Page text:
Indian-American in US' insider trading case
Washington: An Indian-American is among four persons charged by US authorities as part of a wide-ranging investigation involving the multi-billion-dollar Galleon Group hedge fund scam, the biggest insider trading case in the country.
Sunil Bhalla, a senior executive with Polycom, along with three others was named in fresh charges filed by the US Securities and Exchange Commission (SEC) Monday.
Out of the four charged in the case, the SEC alleged, Robert Feinblatt, a co- founder and principal of New York-based hedge fund investment adviser Trivium Capital Management LLC, and Trivium analyst Jeffrey Yokuty engaged in insider trading in the securities of Polycom, Hilton, Google and Kronos.
Bhalla along with Shammara Hussain, an employee at investor relations consulting firm Market Street Partners that did work for Google, tipped the inside information that enabled the insider trading by Feinblatt and Yokuty on behalf of Trivium's hedge funds for illicit profits of more than USD 15 million.
The action against the four individuals "reveals disturbingly corrupt arrangements ' faithless company executives who secretly pass corporate information to hedge fund managers willing to violate the law for profit," said Robert Khuzami, Director of the SEC's Division of Enforcement.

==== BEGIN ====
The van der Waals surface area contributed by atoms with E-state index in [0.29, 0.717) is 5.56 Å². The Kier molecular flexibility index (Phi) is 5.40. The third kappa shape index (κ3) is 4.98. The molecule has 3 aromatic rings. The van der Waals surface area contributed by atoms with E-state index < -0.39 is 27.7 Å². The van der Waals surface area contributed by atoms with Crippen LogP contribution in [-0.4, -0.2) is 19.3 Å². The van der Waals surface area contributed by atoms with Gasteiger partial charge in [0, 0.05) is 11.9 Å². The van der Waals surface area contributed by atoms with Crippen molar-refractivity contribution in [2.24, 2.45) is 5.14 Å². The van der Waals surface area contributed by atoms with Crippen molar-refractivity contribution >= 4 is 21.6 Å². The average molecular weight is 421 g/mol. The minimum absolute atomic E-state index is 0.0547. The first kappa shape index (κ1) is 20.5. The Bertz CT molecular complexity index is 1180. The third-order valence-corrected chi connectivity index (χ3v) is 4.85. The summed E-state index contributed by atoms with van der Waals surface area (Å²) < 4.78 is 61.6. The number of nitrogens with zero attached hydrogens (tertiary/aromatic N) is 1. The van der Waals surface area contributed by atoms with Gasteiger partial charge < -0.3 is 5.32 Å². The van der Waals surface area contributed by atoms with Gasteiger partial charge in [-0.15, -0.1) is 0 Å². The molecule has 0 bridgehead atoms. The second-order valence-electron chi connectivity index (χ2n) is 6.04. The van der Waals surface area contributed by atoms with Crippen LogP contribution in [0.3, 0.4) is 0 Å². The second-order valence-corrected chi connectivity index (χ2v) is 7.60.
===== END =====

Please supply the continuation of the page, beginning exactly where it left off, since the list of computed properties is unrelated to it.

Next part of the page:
"Market participants need to understand that by engaging in such behaviour they invite SEC scrutiny, and we will uncover their conduct and take aggressive action," he said.
With Monday's charges, SEC has now charged 27 defendants in its Galleon enforcement action amid allegations of widespread and repeated insider trading at numerous hedge funds including Galleon's a multi-billion dollar New York hedge fund complex founded and controlled by Raj Rajaratnam and by other professional traders in the securities of 14 companies generating illicit profits totaling approximately USD 69 million.
The Galleon Group's founder Rajaratnam, a Sri Lankan, was charged with insider trading in 2009. He has pleaded not guilty.
In the complaint filed in federal court in Manhattan, the SEC alleged that Feinblatt and Yokuty traded on behalf of Trivium in connection with two corporate takeovers and two quarterly earnings announcements based on material nonpublic information that Feinblatt and Yokuty allegedly received from Roomy Khan, an individual investor who herself received such information from various sources.